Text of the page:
Few directors are as well-known and lionized as Alfred Hitchcock.
He is known internationally as “the master of suspense” and Vertigo is among the top 10 best films ever made according to both the American Film Institute and Sight & Sound. A purveyor of what he called “pure cinema,” Hitchcock was also a master visual stylist and storyteller.
In this seminar on Hitchcock’s first Hollywood film, Rebecca, you will discover why as Emerson College professor Andre Puca covers everything from the conception to production to marketing of this Academy Award-winning film. Primarily, he will discuss Rebecca’s place in the Hitchcock canon as a film that marks a turning point in his professional career and simultaneously reveals the evolution of a style that started in England and was perfected in Hollywood.
About the Speaker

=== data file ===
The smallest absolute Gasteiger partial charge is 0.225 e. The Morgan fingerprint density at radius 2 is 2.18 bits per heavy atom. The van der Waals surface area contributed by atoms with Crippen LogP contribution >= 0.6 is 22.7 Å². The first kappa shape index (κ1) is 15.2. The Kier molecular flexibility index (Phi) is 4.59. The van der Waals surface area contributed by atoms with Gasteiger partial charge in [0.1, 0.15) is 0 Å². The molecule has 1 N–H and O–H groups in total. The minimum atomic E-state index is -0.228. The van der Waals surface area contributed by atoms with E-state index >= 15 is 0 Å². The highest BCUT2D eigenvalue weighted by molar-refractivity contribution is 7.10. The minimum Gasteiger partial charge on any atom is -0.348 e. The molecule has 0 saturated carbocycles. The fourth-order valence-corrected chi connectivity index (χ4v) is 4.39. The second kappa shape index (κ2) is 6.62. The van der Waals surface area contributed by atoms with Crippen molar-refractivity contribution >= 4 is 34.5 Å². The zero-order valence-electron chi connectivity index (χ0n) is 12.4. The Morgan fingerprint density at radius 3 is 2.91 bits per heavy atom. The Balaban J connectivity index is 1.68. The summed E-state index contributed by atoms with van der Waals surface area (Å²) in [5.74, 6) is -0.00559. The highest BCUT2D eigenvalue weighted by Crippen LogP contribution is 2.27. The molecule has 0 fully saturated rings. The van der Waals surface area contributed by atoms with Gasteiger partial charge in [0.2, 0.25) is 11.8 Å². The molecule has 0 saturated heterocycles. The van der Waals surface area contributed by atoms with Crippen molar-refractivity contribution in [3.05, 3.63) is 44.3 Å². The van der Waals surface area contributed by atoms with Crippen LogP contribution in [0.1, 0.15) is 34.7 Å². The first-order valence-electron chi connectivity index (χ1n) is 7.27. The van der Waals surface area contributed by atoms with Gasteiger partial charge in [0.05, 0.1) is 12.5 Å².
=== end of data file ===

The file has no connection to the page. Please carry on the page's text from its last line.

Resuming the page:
Andre Puca received his B.A. in English from Cornell University, after which he earned his MFA in Film Studies from Boston University. He is a Senior Affiliated Faculty member at Emerson College, where he teaches courses on film and media studies. He has also taught film studies at Babson College as a Visiting Lecturer and presented papers at a number of conferences in the U.S. including the largest academic conference for film studies in the country conducted by The Society For Cinema and Media Studies. In the past two years, he has served as instructor for three different Coolidge Education courses, two of them on Alfred Hitchcock. And while his primary research focuses on the history of American independent cinema, his most recent publication featured in The Journal of Italian Cinema & Media Studies was about the sadly overlooked Italian comedian and director, Massimo Troisi.